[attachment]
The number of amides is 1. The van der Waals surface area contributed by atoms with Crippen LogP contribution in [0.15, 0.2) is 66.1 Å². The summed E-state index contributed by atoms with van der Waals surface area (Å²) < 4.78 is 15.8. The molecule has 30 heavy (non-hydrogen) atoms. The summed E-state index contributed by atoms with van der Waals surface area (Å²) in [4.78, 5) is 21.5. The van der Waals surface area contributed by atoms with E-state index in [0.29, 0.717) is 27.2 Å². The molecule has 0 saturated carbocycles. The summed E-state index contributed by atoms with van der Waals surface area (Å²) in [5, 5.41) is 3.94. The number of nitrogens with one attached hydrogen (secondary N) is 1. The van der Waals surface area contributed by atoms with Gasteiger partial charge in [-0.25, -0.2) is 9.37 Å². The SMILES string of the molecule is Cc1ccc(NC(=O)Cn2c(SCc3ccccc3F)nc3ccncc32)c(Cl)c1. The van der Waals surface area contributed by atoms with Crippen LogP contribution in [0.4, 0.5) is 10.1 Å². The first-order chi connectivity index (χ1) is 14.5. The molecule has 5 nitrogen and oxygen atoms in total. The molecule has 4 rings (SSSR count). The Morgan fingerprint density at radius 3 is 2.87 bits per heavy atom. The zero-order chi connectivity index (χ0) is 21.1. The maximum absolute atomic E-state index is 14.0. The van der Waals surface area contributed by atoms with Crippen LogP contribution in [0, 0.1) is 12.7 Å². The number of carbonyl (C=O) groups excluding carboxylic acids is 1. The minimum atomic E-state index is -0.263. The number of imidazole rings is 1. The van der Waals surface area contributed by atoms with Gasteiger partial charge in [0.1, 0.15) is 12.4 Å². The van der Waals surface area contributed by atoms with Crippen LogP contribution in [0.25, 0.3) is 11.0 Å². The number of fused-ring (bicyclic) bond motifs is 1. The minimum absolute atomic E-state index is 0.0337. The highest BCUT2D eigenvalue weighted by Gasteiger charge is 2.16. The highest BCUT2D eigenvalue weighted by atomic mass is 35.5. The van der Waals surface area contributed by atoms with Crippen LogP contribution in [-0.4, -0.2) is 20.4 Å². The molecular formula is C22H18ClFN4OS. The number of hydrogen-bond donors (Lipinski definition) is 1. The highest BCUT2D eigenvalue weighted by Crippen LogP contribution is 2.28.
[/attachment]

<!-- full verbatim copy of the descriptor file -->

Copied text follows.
The number of amides is 1. The van der Waals surface area contributed by atoms with Crippen LogP contribution in [0.15, 0.2) is 66.1 Å². The summed E-state index contributed by atoms with van der Waals surface area (Å²) < 4.78 is 15.8. The molecule has 30 heavy (non-hydrogen) atoms. The summed E-state index contributed by atoms with van der Waals surface area (Å²) in [4.78, 5) is 21.5. The van der Waals surface area contributed by atoms with E-state index in [0.29, 0.717) is 27.2 Å². The molecule has 0 saturated carbocycles. The summed E-state index contributed by atoms with van der Waals surface area (Å²) in [5, 5.41) is 3.94. The number of nitrogens with one attached hydrogen (secondary N) is 1. The van der Waals surface area contributed by atoms with Gasteiger partial charge in [-0.25, -0.2) is 9.37 Å². The SMILES string of the molecule is Cc1ccc(NC(=O)Cn2c(SCc3ccccc3F)nc3ccncc32)c(Cl)c1. The van der Waals surface area contributed by atoms with Crippen LogP contribution in [0.4, 0.5) is 10.1 Å². The first-order chi connectivity index (χ1) is 14.5. The molecule has 5 nitrogen and oxygen atoms in total. The molecule has 4 rings (SSSR count). The Morgan fingerprint density at radius 3 is 2.87 bits per heavy atom. The zero-order chi connectivity index (χ0) is 21.1. The maximum absolute atomic E-state index is 14.0. The van der Waals surface area contributed by atoms with Crippen LogP contribution in [0, 0.1) is 12.7 Å². The number of carbonyl (C=O) groups excluding carboxylic acids is 1. The minimum atomic E-state index is -0.263. The number of imidazole rings is 1. The van der Waals surface area contributed by atoms with Gasteiger partial charge in [0.1, 0.15) is 12.4 Å². The van der Waals surface area contributed by atoms with Crippen LogP contribution in [0.25, 0.3) is 11.0 Å². The number of fused-ring (bicyclic) bond motifs is 1. The minimum absolute atomic E-state index is 0.0337. The highest BCUT2D eigenvalue weighted by Gasteiger charge is 2.16. The highest BCUT2D eigenvalue weighted by atomic mass is 35.5. The van der Waals surface area contributed by atoms with Crippen LogP contribution in [-0.4, -0.2) is 20.4 Å². The molecular formula is C22H18ClFN4OS. The number of hydrogen-bond donors (Lipinski definition) is 1. The highest BCUT2D eigenvalue weighted by Crippen LogP contribution is 2.28.